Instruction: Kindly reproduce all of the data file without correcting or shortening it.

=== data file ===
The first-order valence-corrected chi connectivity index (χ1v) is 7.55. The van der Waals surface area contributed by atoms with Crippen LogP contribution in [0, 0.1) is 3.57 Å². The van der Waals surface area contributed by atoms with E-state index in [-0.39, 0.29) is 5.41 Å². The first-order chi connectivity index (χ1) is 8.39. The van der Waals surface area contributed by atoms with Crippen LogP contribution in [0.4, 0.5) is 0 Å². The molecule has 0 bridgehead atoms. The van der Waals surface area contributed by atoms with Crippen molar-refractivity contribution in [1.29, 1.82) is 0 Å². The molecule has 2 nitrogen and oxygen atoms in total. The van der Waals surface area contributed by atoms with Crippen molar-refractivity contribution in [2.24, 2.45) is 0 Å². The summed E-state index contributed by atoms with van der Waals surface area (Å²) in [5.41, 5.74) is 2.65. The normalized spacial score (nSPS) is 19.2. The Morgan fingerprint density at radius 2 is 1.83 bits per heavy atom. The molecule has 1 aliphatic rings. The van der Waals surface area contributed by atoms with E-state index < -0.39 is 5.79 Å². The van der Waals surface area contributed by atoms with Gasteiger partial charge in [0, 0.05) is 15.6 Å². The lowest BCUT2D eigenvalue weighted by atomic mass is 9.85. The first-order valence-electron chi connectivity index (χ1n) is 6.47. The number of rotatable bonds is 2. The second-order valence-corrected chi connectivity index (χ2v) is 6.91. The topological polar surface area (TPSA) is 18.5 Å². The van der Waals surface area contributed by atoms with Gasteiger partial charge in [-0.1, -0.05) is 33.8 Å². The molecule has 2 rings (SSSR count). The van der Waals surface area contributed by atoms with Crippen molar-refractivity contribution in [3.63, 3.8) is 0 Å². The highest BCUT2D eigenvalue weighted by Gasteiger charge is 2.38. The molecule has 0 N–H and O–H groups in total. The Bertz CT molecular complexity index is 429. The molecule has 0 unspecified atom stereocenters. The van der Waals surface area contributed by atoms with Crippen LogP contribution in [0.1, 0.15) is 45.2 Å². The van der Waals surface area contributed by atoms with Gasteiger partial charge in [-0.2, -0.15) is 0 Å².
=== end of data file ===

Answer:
The first-order valence-corrected chi connectivity index (χ1v) is 7.55. The van der Waals surface area contributed by atoms with Crippen LogP contribution in [0, 0.1) is 3.57 Å². The van der Waals surface area contributed by atoms with E-state index in [-0.39, 0.29) is 5.41 Å². The first-order chi connectivity index (χ1) is 8.39. The van der Waals surface area contributed by atoms with Crippen LogP contribution in [0.4, 0.5) is 0 Å². The molecule has 0 bridgehead atoms. The van der Waals surface area contributed by atoms with Crippen molar-refractivity contribution in [1.29, 1.82) is 0 Å². The molecule has 2 nitrogen and oxygen atoms in total. The van der Waals surface area contributed by atoms with Crippen molar-refractivity contribution in [2.24, 2.45) is 0 Å². The summed E-state index contributed by atoms with van der Waals surface area (Å²) in [5.41, 5.74) is 2.65. The normalized spacial score (nSPS) is 19.2. The Morgan fingerprint density at radius 2 is 1.83 bits per heavy atom. The molecule has 1 aliphatic rings. The van der Waals surface area contributed by atoms with E-state index < -0.39 is 5.79 Å². The van der Waals surface area contributed by atoms with Gasteiger partial charge in [0, 0.05) is 15.6 Å². The lowest BCUT2D eigenvalue weighted by atomic mass is 9.85. The first-order valence-electron chi connectivity index (χ1n) is 6.47. The number of rotatable bonds is 2. The second-order valence-corrected chi connectivity index (χ2v) is 6.91. The topological polar surface area (TPSA) is 18.5 Å². The van der Waals surface area contributed by atoms with Gasteiger partial charge in [-0.1, -0.05) is 33.8 Å². The molecule has 2 rings (SSSR count). The van der Waals surface area contributed by atoms with Crippen molar-refractivity contribution in [3.63, 3.8) is 0 Å². The highest BCUT2D eigenvalue weighted by Gasteiger charge is 2.38. The molecule has 0 N–H and O–H groups in total. The Bertz CT molecular complexity index is 429. The molecule has 0 unspecified atom stereocenters. The van der Waals surface area contributed by atoms with Crippen LogP contribution in [0.1, 0.15) is 45.2 Å². The van der Waals surface area contributed by atoms with Gasteiger partial charge in [-0.2, -0.15) is 0 Å².